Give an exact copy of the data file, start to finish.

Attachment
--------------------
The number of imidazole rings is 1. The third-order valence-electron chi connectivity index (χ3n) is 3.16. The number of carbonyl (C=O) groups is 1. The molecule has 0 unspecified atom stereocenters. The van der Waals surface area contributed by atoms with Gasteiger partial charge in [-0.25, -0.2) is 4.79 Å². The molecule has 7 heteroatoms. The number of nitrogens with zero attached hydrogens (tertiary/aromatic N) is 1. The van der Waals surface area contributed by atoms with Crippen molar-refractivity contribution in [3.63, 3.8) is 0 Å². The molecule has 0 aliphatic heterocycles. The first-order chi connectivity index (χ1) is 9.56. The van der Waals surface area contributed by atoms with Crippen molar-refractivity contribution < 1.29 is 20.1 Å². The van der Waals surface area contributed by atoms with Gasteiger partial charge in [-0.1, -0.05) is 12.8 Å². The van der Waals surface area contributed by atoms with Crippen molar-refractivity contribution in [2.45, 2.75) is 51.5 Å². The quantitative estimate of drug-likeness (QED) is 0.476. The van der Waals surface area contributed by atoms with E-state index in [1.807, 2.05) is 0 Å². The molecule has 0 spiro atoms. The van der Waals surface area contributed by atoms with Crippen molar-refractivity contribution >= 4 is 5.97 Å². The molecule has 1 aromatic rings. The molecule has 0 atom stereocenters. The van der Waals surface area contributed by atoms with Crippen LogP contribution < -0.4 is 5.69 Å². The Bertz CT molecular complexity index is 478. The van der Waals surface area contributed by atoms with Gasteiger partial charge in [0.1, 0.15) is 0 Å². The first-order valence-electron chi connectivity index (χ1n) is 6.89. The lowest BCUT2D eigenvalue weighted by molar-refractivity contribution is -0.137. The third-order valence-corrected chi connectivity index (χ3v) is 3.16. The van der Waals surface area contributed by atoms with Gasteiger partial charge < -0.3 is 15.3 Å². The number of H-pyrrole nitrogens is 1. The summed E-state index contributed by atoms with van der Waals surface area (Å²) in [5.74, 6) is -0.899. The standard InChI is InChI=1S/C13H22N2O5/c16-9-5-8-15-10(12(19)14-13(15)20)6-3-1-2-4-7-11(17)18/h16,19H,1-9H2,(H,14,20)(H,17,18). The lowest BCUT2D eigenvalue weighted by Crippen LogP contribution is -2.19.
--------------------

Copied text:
The number of imidazole rings is 1. The third-order valence-electron chi connectivity index (χ3n) is 3.16. The number of carbonyl (C=O) groups is 1. The molecule has 0 unspecified atom stereocenters. The van der Waals surface area contributed by atoms with Gasteiger partial charge in [-0.25, -0.2) is 4.79 Å². The molecule has 7 heteroatoms. The number of nitrogens with zero attached hydrogens (tertiary/aromatic N) is 1. The van der Waals surface area contributed by atoms with Crippen molar-refractivity contribution in [3.63, 3.8) is 0 Å². The molecule has 0 aliphatic heterocycles. The first-order chi connectivity index (χ1) is 9.56. The van der Waals surface area contributed by atoms with Crippen molar-refractivity contribution < 1.29 is 20.1 Å². The van der Waals surface area contributed by atoms with Gasteiger partial charge in [-0.1, -0.05) is 12.8 Å². The van der Waals surface area contributed by atoms with Crippen molar-refractivity contribution in [2.45, 2.75) is 51.5 Å². The quantitative estimate of drug-likeness (QED) is 0.476. The van der Waals surface area contributed by atoms with E-state index in [1.807, 2.05) is 0 Å². The molecule has 0 spiro atoms. The van der Waals surface area contributed by atoms with Crippen molar-refractivity contribution >= 4 is 5.97 Å². The molecule has 1 aromatic rings. The molecule has 0 atom stereocenters. The van der Waals surface area contributed by atoms with Crippen LogP contribution < -0.4 is 5.69 Å². The Bertz CT molecular complexity index is 478. The van der Waals surface area contributed by atoms with Gasteiger partial charge in [0.1, 0.15) is 0 Å². The first-order valence-electron chi connectivity index (χ1n) is 6.89. The lowest BCUT2D eigenvalue weighted by molar-refractivity contribution is -0.137. The third-order valence-corrected chi connectivity index (χ3v) is 3.16. The van der Waals surface area contributed by atoms with Gasteiger partial charge < -0.3 is 15.3 Å². The number of H-pyrrole nitrogens is 1. The summed E-state index contributed by atoms with van der Waals surface area (Å²) in [5.74, 6) is -0.899. The standard InChI is InChI=1S/C13H22N2O5/c16-9-5-8-15-10(12(19)14-13(15)20)6-3-1-2-4-7-11(17)18/h16,19H,1-9H2,(H,14,20)(H,17,18). The lowest BCUT2D eigenvalue weighted by Crippen LogP contribution is -2.19.